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Van Andel Set to Open Expanded Facility, Triple Staff

NEW YORK (GenomeWeb News) – Van Andel Institute next week will formally open its $178 million Phase II research-education project, an expansion of its Grand Rapids, Mich., facility that will nearly triple its laboratory space, allowing it to expand its research and more than triple its staff.

The institute will mark the project's completion with a Dec. 8 ribbon-cutting. Van Andel will use the eight-story, 240,000-square-foot Phase II facility to house expanded research space for neurological disorders such as Parkinson's disease, Alzheimer's disease, ALS, and multiple sclerosis, in addition to chronic illnesses such as diabetes through an affiliation with the Translational Genomics Research Institute in Phoenix.

"We've done neurological disorders in the past in a very limited amount, but now we will now be able to expand on that program substantially," Joseph Gavan, a Van Andel spokesman, told GenomeWeb Daily News earlier today. "Our main focus has been cancer, and will continue to be, the lab centers of excellence around cancer and different cancer projects."

Gavan said Van Andel has also begun recruiting the staffers set to occupy Phase II. The institute will expand its current staff of 250 people — 200 in science positions, the rest administrative staffers — with an additional 550 staffers over several years, with recruiting for the first new jobs already in progress.

"We're not going to have to add that much administration, so the vast majority of the new jobs will be in the labs, in science-related roles," Gavan said.

About 800 people are expected to work at Van Andel. That number could include "somewhere between 25 and 40" principal investigators, up from the current 17, Gavan said.

"Our original estimates were 10 years, and I think given some of our recruiting successes, it would probably be closer to five years than 10 to fill it up," Gavan said. "Things have gone well. We've built good programs, and we've had a real stable group of PIs here for the last nine or 10 years."

By the time Phase II fills up, Van Andel expects its budget will increase with it, from about $22 million currently to $125 million.

The project was funded through $220 million in Michigan Strategic Fund adjustable rate demand limited obligation revenue and refunding revenue bonds issued last year. In May, Fitch Ratings lowered the rating on the bonds from AA/F1+ to A+/F1+, following a downgrade in the rating of the Bank of America, which provided an irrevocable letter of credit for the bonds.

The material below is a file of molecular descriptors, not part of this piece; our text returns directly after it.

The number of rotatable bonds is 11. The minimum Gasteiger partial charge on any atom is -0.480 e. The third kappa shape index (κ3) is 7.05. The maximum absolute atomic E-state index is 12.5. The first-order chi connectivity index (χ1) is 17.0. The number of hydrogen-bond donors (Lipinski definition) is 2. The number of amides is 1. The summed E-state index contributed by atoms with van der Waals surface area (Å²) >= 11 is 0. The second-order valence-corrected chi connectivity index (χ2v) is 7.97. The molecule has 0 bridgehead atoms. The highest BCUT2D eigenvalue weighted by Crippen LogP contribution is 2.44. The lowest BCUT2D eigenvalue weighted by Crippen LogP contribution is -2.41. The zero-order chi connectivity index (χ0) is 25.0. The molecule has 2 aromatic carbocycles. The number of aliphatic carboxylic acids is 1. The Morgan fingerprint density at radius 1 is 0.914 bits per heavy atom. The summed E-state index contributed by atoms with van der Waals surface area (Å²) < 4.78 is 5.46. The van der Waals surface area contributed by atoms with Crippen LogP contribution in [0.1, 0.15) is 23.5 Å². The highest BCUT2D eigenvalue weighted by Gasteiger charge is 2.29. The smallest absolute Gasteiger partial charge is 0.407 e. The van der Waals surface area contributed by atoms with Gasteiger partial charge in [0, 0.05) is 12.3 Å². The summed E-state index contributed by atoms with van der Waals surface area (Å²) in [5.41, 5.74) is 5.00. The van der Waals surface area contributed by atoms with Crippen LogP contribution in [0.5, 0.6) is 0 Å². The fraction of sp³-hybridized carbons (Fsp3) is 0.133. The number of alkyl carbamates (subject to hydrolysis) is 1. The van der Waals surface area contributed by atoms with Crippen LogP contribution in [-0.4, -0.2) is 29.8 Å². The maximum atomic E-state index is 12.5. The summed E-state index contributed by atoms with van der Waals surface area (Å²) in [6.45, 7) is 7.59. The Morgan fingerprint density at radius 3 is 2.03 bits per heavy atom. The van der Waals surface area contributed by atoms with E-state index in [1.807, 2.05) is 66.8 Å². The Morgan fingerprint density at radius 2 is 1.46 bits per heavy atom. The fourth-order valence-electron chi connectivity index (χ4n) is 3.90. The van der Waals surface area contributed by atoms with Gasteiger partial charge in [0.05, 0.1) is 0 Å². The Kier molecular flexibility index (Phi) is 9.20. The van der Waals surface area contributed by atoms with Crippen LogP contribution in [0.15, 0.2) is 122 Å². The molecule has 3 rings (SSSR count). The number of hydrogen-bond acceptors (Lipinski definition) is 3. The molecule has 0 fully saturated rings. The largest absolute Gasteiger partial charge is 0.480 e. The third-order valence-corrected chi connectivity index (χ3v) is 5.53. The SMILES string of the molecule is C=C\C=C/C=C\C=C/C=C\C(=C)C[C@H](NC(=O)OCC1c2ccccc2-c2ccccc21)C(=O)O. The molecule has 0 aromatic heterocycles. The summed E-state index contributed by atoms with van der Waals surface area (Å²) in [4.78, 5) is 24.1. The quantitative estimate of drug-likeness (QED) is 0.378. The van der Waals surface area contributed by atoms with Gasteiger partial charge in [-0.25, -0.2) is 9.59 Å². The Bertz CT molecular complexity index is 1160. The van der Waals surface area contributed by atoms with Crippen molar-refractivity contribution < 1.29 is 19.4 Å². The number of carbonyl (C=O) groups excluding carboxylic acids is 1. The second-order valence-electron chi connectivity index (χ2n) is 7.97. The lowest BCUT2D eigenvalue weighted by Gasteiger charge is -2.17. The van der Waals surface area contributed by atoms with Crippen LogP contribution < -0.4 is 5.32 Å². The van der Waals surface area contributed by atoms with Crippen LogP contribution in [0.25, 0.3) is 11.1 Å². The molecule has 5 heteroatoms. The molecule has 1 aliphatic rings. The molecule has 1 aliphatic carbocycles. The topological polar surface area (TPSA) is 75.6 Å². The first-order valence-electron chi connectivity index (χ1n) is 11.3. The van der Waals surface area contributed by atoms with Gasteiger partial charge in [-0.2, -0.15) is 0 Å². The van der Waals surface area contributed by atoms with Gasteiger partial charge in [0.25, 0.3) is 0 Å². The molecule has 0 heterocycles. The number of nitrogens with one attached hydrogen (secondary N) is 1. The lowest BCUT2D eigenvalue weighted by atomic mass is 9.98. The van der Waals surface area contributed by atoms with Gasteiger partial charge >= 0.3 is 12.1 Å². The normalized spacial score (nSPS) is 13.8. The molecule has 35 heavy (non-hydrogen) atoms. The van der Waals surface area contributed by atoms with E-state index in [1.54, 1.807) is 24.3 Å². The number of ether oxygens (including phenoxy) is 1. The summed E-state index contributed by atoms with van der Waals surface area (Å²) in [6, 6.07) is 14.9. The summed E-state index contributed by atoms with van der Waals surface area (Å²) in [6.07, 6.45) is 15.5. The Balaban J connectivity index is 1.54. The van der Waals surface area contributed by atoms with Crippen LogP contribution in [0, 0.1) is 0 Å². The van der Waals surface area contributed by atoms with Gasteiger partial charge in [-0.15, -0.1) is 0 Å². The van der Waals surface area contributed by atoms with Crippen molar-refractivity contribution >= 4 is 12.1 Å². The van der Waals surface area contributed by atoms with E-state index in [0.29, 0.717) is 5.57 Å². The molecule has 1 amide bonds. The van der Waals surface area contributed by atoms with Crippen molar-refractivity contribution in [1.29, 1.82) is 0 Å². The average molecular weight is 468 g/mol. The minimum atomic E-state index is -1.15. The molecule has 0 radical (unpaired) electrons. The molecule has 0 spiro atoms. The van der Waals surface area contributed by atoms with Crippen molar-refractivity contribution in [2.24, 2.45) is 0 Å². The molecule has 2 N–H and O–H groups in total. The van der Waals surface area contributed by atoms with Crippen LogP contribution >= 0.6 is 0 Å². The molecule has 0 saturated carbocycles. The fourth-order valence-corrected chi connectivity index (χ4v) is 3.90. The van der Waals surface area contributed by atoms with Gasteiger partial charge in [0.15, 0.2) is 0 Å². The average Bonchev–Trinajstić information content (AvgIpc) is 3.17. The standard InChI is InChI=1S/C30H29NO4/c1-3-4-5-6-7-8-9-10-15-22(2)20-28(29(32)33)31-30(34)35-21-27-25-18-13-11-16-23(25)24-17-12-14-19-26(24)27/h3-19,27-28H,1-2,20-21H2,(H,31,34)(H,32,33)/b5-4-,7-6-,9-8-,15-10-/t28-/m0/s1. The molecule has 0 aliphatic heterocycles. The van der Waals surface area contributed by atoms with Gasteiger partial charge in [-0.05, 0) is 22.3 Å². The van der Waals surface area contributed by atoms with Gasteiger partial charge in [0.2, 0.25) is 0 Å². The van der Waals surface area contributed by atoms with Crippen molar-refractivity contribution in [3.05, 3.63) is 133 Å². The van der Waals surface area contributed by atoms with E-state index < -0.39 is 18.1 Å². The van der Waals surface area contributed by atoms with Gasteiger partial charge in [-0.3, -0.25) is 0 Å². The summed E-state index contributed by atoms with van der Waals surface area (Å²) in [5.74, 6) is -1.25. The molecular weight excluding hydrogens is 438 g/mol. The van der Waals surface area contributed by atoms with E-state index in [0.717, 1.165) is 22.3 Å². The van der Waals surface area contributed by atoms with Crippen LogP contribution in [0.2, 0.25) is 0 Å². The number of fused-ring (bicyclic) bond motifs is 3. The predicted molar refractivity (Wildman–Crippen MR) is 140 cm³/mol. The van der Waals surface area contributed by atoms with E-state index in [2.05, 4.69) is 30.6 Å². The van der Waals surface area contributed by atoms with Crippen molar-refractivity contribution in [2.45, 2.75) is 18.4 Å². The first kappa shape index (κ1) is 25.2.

Within Phase II, part of one floor will be rented by Michigan State University's College of Human Medicine, which will base there a team of at least 12 Parkinson's disease researchers recently recruited from the University of Cincinnati. The team is transferring to MSU its Morris K. Udall Center of Excellence for Parkinson's Disease Research designation, funded with a $6.2 million grant from the NIH's Institute of Neurological Disorders and Stroke. Nationwide, 14 universities hold Udall Center of Excellence designations.

The team will use the Jay Van Andel Parkinson's Research Lab, named for the father of the institute's founder Dave Van Andel, who died of the disease after joining with Rich DeVos in co-founding the $8 billion-a-year direct selling giant Amway.

"Clearly, there will be some collaborations between their team and ours, but they will be independent of one another," Gavan said.

Designed by Rafael Viñoly, Phase II has been built as an addition directly to the west of the 160,000-square-foot Phase I of the campus, creating a combined 400,000-square-foot building that cannot expand further on its site. The campus includes Van Andel's own graduate school, which now has nine students enrolled in its biomedical research PhD program, with a capacity of about 30 students.

The grad school is one education program of the institute. Van Andel also houses in a separate building near the campus a Science Academy with educational programs for elementary and middle school students and teachers.

The long-anticipated project was first announced in 2005 and took two years to build — but was completed two months ahead of schedule and under budget by a joint venture of Hunt Construction Group and Owen-Ames-Kimball, Hunt announced in a statement Monday. Warmer-than-expected weather was a factor in finishing ahead of schedule, Gavan said.

Van Andel noted that Phase II is designed to meet the standards of the US Leadership in Energy Efficiency and Design program of the US Green Building Council.

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